'You do well if you really fulfill the royal law according to the scripture, "You shall love your neighbor as yourself."' - James 2:8

Sunday's first reading (Isaiah 50:5-9a) was a favorite of theologian Carroll Stuhlmueller. He reminded his students, "It gives us the best biblical definition of a disciple of God."

But the first part of Deutero-Isaiah's verse 4 is left out of our liturgical selection: "Yahweh God has given me a well-trained tongue, that I might know how to speak to the weary a word that will rouse them. Morning after morning He opens my ear that I may hear."

Every morning, God's true disciples hit the floor listening, expecting to hear something they never heard yesterday. The prophet believes they're especially to listen for the voice of the "weary:" those who desperately long to be roused by God's Word.

Psychologist and author Eugene Kennedy mentioned that "one of the main tasks of organized religion should be to make this life more bearable for people, to make it a joyful experience."

All in agreement
It's evident that Deutero-Isaiah, who didn't even know about a heaven/hell afterlife, would have agreed with Kennedy - as would the author of James' letter (James 2:1-18).

The writer believes the weary really aren't helped by someone's promise of a future life that will eradicate the problems they're facing in this life. What about doing something now to get rid of some of those problems?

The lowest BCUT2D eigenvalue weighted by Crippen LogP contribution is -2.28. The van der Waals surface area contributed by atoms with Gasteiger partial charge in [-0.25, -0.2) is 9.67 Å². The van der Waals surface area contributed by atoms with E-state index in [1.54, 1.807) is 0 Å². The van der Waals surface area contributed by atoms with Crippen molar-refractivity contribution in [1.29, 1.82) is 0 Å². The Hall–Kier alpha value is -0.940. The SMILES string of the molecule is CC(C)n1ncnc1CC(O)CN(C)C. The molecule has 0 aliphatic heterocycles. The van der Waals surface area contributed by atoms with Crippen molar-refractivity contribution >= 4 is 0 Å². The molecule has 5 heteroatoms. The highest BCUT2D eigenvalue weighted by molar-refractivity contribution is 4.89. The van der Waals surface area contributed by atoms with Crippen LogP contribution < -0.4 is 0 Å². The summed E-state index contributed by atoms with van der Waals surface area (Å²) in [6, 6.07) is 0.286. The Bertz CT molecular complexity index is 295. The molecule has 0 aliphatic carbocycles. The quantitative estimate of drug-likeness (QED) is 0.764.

"Faith itself," he writes, "if it does not have works, is dead. Demonstrate your faith to me without works, and I will demonstrate my faith to you from my works."

Sunday's Gospel (Mark 8:27-35) couldn't mesh better with our first two passages. It provides the first of three steps Mark believes are essential to dying with Jesus. (We'll hear the second step next week, but we'll have to wait five more weeks to learn the third.)

The three are found in chapters 8, 9, and 10. Each follows an identical prediction/misunderstanding/clarification pattern: Jesus predicts His passion, death and resurrection; someone says or does something which shows a total misunderstanding about dying with Jesus; and, finally, Jesus clarifies what dying is all about.

Peter is the first "misunderstander." He "took Jesus aside and began to rebuke Him." Jesus cuts him down: "Get behind me, Satan. You are thinking not as God does, but as human beings do."

Keep two points in mind: "Satan," in Hebrew, originally referred to an obstacle in someone's path, and "disciple" in Greek is literally a "go-behinder." Jesus tells Peter that his plan for a "no-death" Christianity is an obstacle to His ministry. If he's a real disciple, he should position himself behind, not in front of Jesus.

Because it would make no sense for Jesus to encourage someone to carry a cross before His own crucifixion, scholars generally believe Jesus originally told His followers to carry their "tau." It's a "T," the last letter of the Hebrew alphabet. Pious Jews embroidered them on their tunics as an outward sign they were willing to follow Yahweh's will to the extreme, to the tau.

Mark's Jesus basically teaches that the first step in dying with Him is the determination to do whatever God asks of us, no matter the consequences. No doubt, Deutero-Isaiah and the author of James are nodding in agreement.